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An old remnant of public transit is on its way to make a significant comeback, in different parts of Québec.

It was in the first half of the 19th century that the tramway came about. In New York City, in 1832, to be precise.

In those days, public transportation meant getting pulled by animals (mostly horses), before it all gradually became electrical.

Many Québec cities plan on resuscitating this means of transportation, but with a much more modern style and twist.

It will be, in a way, somewhat of a trip back to memory lane, for cities such as Montréal, Québec City, and Longueuil.




Many cities around the world have tramway services of various shapes, styles, and colors. They are very prized by tourists, particularly.

The ‘cable car’ of San Francisco, in the U.S., ‘Tram 28’ in Lisbonne, Portugal, and ‘Tramway du Mont-Blanc’, in France, are only some examples of public transportation that tickle the curiosity of tourists in those countries.


Cable Car (San Francisco)

For the residents of those cities, the efficiency of their public- transit network (some of which that have existed since the 19th century) is actually paramount to the international notoriety of rail locomotion.

That very service, in yesteryears, was available to the citizens of many cities in Québec.



After modest debuts, in 1861, Montréal’s tramway network boomed into 510 kilometers of railways, in 1933, which even reached suburban cities, such as (now the borough of) Montréal-Nord.

But the modernization of means of transportation ultimately led to the extinction of the Montréal tramway, whose last ride turned out to be on August 30, 1959, down Boulevard Rosemont…

In Québec, horse-pulled tramways had started in 1865. Competition then was fierce between those newcomers and the traditional and famous calèches (horse-drawn carts). While a calèche ride would cost one between 25 and 50 cents, tram fare was only one nickel (five cents)!

The inception and rapid growth of buses would then coincide with the tramway’s last gasp. Its swansong ride would take place in the Saint-Sauveur area, in 1948.

In 1910, tramway service had been implemented in Longueuil. Service was covering all the way to Montréal, through Victoria Bridge, and some 75 kilometers towards Granby.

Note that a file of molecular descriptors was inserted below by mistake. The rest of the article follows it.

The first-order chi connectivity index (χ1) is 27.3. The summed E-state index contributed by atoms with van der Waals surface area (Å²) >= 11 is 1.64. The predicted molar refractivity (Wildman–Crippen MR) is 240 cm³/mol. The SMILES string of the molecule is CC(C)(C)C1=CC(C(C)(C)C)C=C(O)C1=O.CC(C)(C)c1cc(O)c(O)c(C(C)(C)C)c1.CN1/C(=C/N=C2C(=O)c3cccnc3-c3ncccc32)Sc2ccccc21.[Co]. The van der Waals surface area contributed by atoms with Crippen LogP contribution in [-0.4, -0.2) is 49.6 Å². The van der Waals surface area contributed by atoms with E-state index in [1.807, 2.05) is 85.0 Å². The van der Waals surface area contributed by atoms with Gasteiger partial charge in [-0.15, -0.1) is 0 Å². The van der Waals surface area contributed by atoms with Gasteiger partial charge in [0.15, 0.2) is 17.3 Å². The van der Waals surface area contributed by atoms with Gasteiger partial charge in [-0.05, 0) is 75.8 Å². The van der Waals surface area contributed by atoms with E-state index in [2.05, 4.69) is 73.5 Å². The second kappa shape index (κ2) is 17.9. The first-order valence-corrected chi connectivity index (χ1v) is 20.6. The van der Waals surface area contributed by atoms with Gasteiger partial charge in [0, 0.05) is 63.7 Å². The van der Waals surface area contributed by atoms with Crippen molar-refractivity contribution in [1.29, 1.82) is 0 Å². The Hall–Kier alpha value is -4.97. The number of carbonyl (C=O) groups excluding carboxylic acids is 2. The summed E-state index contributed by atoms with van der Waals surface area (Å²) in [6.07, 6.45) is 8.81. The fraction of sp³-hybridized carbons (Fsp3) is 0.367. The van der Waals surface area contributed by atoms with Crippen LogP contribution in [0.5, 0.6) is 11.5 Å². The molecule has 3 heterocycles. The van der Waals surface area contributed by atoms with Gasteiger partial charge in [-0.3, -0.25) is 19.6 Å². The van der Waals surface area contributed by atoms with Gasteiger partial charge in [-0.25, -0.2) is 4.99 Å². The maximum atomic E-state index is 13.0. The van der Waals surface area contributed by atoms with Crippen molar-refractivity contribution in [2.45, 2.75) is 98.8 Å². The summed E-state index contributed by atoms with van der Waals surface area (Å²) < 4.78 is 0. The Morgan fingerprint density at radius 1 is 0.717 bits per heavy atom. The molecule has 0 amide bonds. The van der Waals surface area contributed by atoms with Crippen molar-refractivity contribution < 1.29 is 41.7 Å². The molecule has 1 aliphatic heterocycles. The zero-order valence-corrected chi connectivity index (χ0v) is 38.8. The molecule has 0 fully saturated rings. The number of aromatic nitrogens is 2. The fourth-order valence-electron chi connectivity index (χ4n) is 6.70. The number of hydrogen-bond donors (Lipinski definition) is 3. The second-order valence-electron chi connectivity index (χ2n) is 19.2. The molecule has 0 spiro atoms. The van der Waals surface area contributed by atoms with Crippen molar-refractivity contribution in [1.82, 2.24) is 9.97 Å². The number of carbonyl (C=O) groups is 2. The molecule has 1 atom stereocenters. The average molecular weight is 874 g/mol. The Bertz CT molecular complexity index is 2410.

The inauguration of Jacques-Cartier Bridge will spell the end for this means of transportation in Longueuil, in 1931. Tramway service would still however remain in the neighboring municipalities of Saint-Lambert and Greenfield Park, until 1956.



If tramway transportation ended up dying a slow death, due to the growth of the motor-vehicle industry, it is the increasingly-growing popularity of public transportation that is making it trendy again, in this beginning of 21st century, in many projects within the province.

Protection of the environment sure is no stranger to that decision by the municipal elect.

Not only has the coronavirus pandemic not managed to slow down those construction projects, the decision-makers even believe the wheels of the projects should be spinning that much faster, in order to give a much-needed boost to the economy, which has been hit so hard…

Last May 1st, the “Autorité régionale de transport métropolitain” (ARTM) presented the provincial government with a 9.2-billion-dollar investment plan for public transportation.

Two major tramway projects are then among the ARTM recommendations.


In its initial phase of construction, the first one would cover the East-end of Montréal, via Notre-Dame Street, all the way to the city of Repentigny.

It is by Phase III that a tramway system linking Longueuil to La Prairie would get built, mainly through (the ever-so busy) Boulevard Taschereau.

That project is estimated at 2.5 billion dollars. The tramway would be in service for the public as of 2025.



The idea of bringing the tramway back into our public-transit landscape is genuinely coherent with the world movement for protection of the environment.

In Québec, a lot of catching up needs to be done in that regard.

We are lightyears behind a city like Hong-Kong, for example, where a wide array of low-cost and highly-reliable means of transportation are available to the public. That is why the necessity to possess a motor vehicle, in that independent state, is strongly being called into question.

The will to change things and the power to invest now being alive and well, in Québec, provide for exciting perspectives, as far as those tramway projects go. Solid framework, however, can’t be done without…

Socanin has all the required expertise to oversee such projects, from conception to execution, all the way to their commissioning!

It is one thing to possess the financial resources and will to succeed for projects of that magnitude. But it is another to ensure that proper planning will allow for budgets and deadlines to be respected and met.

To learn more about our services or to discuss with Mr. Pieter ‘s Heeren about your project, contact us!